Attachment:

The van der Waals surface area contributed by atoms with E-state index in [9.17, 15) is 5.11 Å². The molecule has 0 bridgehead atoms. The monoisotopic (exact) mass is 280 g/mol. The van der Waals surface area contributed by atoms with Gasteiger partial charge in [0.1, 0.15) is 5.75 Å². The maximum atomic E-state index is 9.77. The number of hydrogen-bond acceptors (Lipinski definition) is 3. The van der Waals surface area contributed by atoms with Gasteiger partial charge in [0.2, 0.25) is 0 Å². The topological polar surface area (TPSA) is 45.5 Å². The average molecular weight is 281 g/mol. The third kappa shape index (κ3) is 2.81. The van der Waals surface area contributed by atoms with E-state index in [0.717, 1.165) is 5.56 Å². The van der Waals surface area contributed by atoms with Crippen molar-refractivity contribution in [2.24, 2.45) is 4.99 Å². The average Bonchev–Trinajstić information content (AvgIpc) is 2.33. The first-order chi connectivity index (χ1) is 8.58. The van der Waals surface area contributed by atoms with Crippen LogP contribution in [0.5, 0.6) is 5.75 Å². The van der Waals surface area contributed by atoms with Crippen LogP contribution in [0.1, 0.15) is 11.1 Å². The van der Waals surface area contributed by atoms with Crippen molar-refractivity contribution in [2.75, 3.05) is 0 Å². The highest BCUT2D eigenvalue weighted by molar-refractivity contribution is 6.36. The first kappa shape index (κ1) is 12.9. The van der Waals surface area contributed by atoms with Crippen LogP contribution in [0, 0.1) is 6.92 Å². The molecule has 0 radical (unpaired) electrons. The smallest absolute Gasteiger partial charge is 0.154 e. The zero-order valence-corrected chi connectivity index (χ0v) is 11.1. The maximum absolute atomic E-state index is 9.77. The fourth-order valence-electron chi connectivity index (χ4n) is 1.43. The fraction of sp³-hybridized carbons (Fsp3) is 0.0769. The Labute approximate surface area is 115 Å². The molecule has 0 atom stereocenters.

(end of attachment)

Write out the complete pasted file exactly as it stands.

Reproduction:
The van der Waals surface area contributed by atoms with E-state index in [9.17, 15) is 5.11 Å². The molecule has 0 bridgehead atoms. The monoisotopic (exact) mass is 280 g/mol. The van der Waals surface area contributed by atoms with Gasteiger partial charge in [0.1, 0.15) is 5.75 Å². The maximum atomic E-state index is 9.77. The number of hydrogen-bond acceptors (Lipinski definition) is 3. The van der Waals surface area contributed by atoms with Gasteiger partial charge in [0.2, 0.25) is 0 Å². The topological polar surface area (TPSA) is 45.5 Å². The average molecular weight is 281 g/mol. The third kappa shape index (κ3) is 2.81. The van der Waals surface area contributed by atoms with E-state index in [0.717, 1.165) is 5.56 Å². The van der Waals surface area contributed by atoms with Crippen molar-refractivity contribution in [2.24, 2.45) is 4.99 Å². The average Bonchev–Trinajstić information content (AvgIpc) is 2.33. The first-order chi connectivity index (χ1) is 8.58. The van der Waals surface area contributed by atoms with Crippen LogP contribution in [0.5, 0.6) is 5.75 Å². The van der Waals surface area contributed by atoms with Crippen LogP contribution in [0.1, 0.15) is 11.1 Å². The van der Waals surface area contributed by atoms with Crippen molar-refractivity contribution in [2.75, 3.05) is 0 Å². The highest BCUT2D eigenvalue weighted by molar-refractivity contribution is 6.36. The first kappa shape index (κ1) is 12.9. The van der Waals surface area contributed by atoms with Crippen LogP contribution in [0, 0.1) is 6.92 Å². The molecule has 0 radical (unpaired) electrons. The smallest absolute Gasteiger partial charge is 0.154 e. The zero-order valence-corrected chi connectivity index (χ0v) is 11.1. The maximum absolute atomic E-state index is 9.77. The fourth-order valence-electron chi connectivity index (χ4n) is 1.43. The fraction of sp³-hybridized carbons (Fsp3) is 0.0769. The Labute approximate surface area is 115 Å². The molecule has 0 atom stereocenters.